Remember being 10 years old, heading to Disneyland, (I grew up in Southern California so that’s my frame of reference – plug in your own favorite amusement park), feeling your heart race as you waited in line to get on the Matterhorn? As you get into your 50’s its hard to replicate those shots of exuberance and guilt free adrenaline, one way to approach that exhilaration for technology consumers is to head to the Consumer Electronics show in Las Vegas.
The show is a cacophony of technology innovations, solutions and guesses as to the future. And its insanely huge! I’m sure a lot of readers are familiar with the larger senior living provider conferences like Leading Age, AHCA and ALFA – in a good year upwards of 8,000 people will attend those shows. Try this on for size, at CES there are over 153,000 attendees and 3100 exhibitors! The overall floor space takes over approximately the size of 37 football fields – yikes! The techno guru of our company, Michael Gardner, spent 4 days at the show and had a pedometer strapped on to count his steps, final answer for his effort was 98979 steps (49.5 miles).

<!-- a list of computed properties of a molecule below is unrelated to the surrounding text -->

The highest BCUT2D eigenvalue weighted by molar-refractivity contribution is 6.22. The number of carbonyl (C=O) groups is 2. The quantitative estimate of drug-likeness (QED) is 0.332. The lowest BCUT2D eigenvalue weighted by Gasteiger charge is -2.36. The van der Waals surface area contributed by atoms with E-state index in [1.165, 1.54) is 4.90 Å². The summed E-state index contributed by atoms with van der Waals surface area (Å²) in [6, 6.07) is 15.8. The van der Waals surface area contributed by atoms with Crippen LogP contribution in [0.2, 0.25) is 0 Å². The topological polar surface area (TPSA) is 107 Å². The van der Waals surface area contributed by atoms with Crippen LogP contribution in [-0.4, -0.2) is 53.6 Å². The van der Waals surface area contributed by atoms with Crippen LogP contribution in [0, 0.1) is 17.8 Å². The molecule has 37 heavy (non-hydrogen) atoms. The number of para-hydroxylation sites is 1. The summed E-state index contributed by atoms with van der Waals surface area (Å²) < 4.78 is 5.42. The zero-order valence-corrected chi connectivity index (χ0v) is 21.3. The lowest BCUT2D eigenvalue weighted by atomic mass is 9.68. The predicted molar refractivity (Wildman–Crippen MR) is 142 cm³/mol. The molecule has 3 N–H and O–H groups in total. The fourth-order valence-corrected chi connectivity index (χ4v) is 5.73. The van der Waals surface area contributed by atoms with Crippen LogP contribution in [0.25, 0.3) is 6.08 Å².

The show touches everything. All kinds of insane new car designs (be alert for driverless cars!), innovations in audio and video technology, crazy robotics, new types of sensors for the home, virtual interactive gaming devices, preparing for the digital home of the future. And as you wander from booth to booth you meet everyone from the savvy sophisticated executives from world class conglomerates (Samsung, Sony, Phillips, Ford, etc) to the fledging entrepreneurs from remote places in China trying to change the world with their one idea. It’s a Kiplingesque integration of marketing sophistication side by side with the hucksters you meet at a state fair. The fact that its in Vegas only adds to the absurdity of the experience, whatever decadence you choose to partake in on the show floor is matched by the decadence of your choosing at 3 am on the Vegas strip!
My shtick is always leaning towards finding how this paradise of technology and innovation can meander its way into senior living, and aging in general. Part of the solutions are obvious, and the marketplace is catching up with the need. Integrating sensors into clothing to monitor vitals, smart homes of the future that learn an individual’s needs and send the appropriate signals wirelessly to other devices, integrating health and wellness into a person’s smart phone, etc, etc. It is exciting to see that common sense type of mindset beginning to work its way into the mainstream technology landscape. I always enjoy, however, finding nuggets of technology that 100% contribute to the quality of the older person’s (or disabled person’s) quality of life.